As sad as I am about the situation in the graveyard where these Black Bostonians were laid to rest, the reality is far worse in the place where they lived out their lives. You can still find plenty of documentation and records about the North End’s white residents of the 17th and 18th centuries. However, it’s a challenge to unearth information about their Black neighbors, who lived in close proximity to them. Very few names exist in documents, and there are painfully few records of their lives and exploits. Meanwhile, on the streets of the North End, nearly every trace of their existence has been removed. In fact, the only remaining physical proof that the North End was ever home to the first free Black community in the American colonies are these few remaining grave markers in Copp’s Hill Burying Ground and a couple of installations that provide information on who’s buried there.

Where did an entire Black community that spent nearly 200 years carving out their own space in the North End disappear to, you might ask? I certainly have. Sometime between 1846 and 1855, a large influx of Irish immigrants began to displace those who lived in the New Guinea section. Over time, after slum clearance, much of the North End’s Black population moved into the nearby West End, where—along with Beacon Hill’s north slope—the bulk of Boston’s Black population lived between 1830 and 1890.

After 1895, Black Bostonians were once again compelled to move en masse to the South End and later Lower Roxbury due to rising rents and land redevelopment. By this time, there was no trace of a Black community ever having been in the North End save for the dead buried in Copp’s Hill Burying Ground. Then the West End was essentially razed in the late 1950s, destroying yet another neighborhood once known for having a sizable Black community—and with it any evidence that a Black enclave once existed there.

Where did an entire Black community that spent nearly 200 years carving out their own space in the North End disappear to, you might ask? I certainly have.

Several years ago, I began giving tours of my neighborhood to out-of-town friends who were under the impression that Black and Latino people didn’t exist in Boston. It is a notion they formulated solely from watching television, film, and other media set here—and one I was able to disabuse them of on my excursions. Afterward, they began raving about the experience online and recommending my tours to their friends and families whenever they visited Boston.

On these tours, as I walk around my neighborhood where the South End, Lower Roxbury, and the Back Bay intersect, I can point to buildings or landmarks that, in another time, held significance to Black Boston and its long, rich history. In some cases, there are artist renderings or even old photographs in the archives of these establishments. It’s possible to find records of Black businesses and residences. There are old ads and mentions in newspapers, or you can always look through Census records of years past. For a historian, these multiple forms of readily available documentation are helpful. But the severe lack of signage or placards in the neighborhood to identify these sites to locals or passersby still stings me.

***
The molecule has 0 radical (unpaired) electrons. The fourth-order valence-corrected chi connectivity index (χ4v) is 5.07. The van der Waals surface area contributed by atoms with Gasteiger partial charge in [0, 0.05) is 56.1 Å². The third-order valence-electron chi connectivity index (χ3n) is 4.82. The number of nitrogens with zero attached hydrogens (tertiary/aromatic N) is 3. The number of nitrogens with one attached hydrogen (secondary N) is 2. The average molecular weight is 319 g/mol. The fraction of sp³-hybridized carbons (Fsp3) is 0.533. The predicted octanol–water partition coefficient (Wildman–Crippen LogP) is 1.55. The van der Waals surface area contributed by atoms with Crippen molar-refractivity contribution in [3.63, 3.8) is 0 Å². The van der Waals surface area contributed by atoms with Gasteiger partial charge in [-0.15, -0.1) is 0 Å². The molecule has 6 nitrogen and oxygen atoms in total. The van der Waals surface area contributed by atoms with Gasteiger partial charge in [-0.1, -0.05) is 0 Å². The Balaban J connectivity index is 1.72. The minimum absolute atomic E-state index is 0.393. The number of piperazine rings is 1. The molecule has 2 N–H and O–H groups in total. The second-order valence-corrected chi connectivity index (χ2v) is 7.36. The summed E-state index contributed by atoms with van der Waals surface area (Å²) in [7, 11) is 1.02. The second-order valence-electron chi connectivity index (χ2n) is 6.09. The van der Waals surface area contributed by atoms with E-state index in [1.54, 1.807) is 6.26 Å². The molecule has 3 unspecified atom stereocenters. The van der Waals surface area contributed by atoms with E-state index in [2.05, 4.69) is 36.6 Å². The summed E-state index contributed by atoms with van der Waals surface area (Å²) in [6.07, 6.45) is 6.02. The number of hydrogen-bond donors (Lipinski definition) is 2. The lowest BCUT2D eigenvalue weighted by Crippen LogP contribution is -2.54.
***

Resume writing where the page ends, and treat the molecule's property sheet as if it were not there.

One of the main reasons I’m an advocate for having adequate signage and documentation of the sites of historic significance to Black Bostonians is because the forces of gentrification often simultaneously displace the communities that lived in a neighborhood for several generations while also erasing their history. Along the way, a new narrative of the neighborhood, created to make it attractive or palatable to new buyers or renters, helps to overwrite the existence of the previous community who inhabited it for generations.

I experienced this firsthand after the final vote to maintain rent control failed in 1994, which led to my family being evicted from a rent-controlled unit we’d lived in since 1975. In the last few years of our time on that stretch of Mass. Ave. between Columbus Avenue and Tremont Street, the entire neighborhood changed. Family-owned stores and businesses, which dated back to the Jazz Age and whose employees knew everyone on the block by name, all but disappeared. The overwhelming majority of the families who lived along the same stretch as we did were also priced out due to urban renewal and skyrocketing rents, which sped along the South End’s gentrification. None of our new neighbors had any knowledge of the rich history of the neighborhood they now called home. They had no idea that each day they might be walking past landmarks and historical sites of importance to the Black community.

Through my tours, my Twitter and Instagram posts, my podcasts, and my radio and documentary appearances, I have the luxury of being able to enlighten people and spread awareness about the rich Black history in my corner of Boston and beyond. I can point out existing buildings and landmarks and educate people about what used to be there. On my tours, I often field questions about how long Black communities have existed in Greater Boston and Massachusetts. I tell my tour-takers about New Guinea, but I don’t have anything I can show them in the North End. I have no tour to give.

At the base of Copp’s Hill is what’s now known as Commercial Street. Across the street are the DCR Steriti Memorial Rink and the Eliot K-8 Innovation Upper School, which occupy the land where the New Guineans likely lived and worked between 1650 and the mid-1800s in close proximity to the North End waterfront. I often think about the lives of all of the nameless, faceless, unheralded, and undocumented Black Bostonians who lived, worked, dreamed, and loved in this city and fought to be free of bondage and servitude. And it only makes me more motivated to ensure that the passage of time won’t result in more Black settlements and communities being erased and forgotten about in Boston’s future.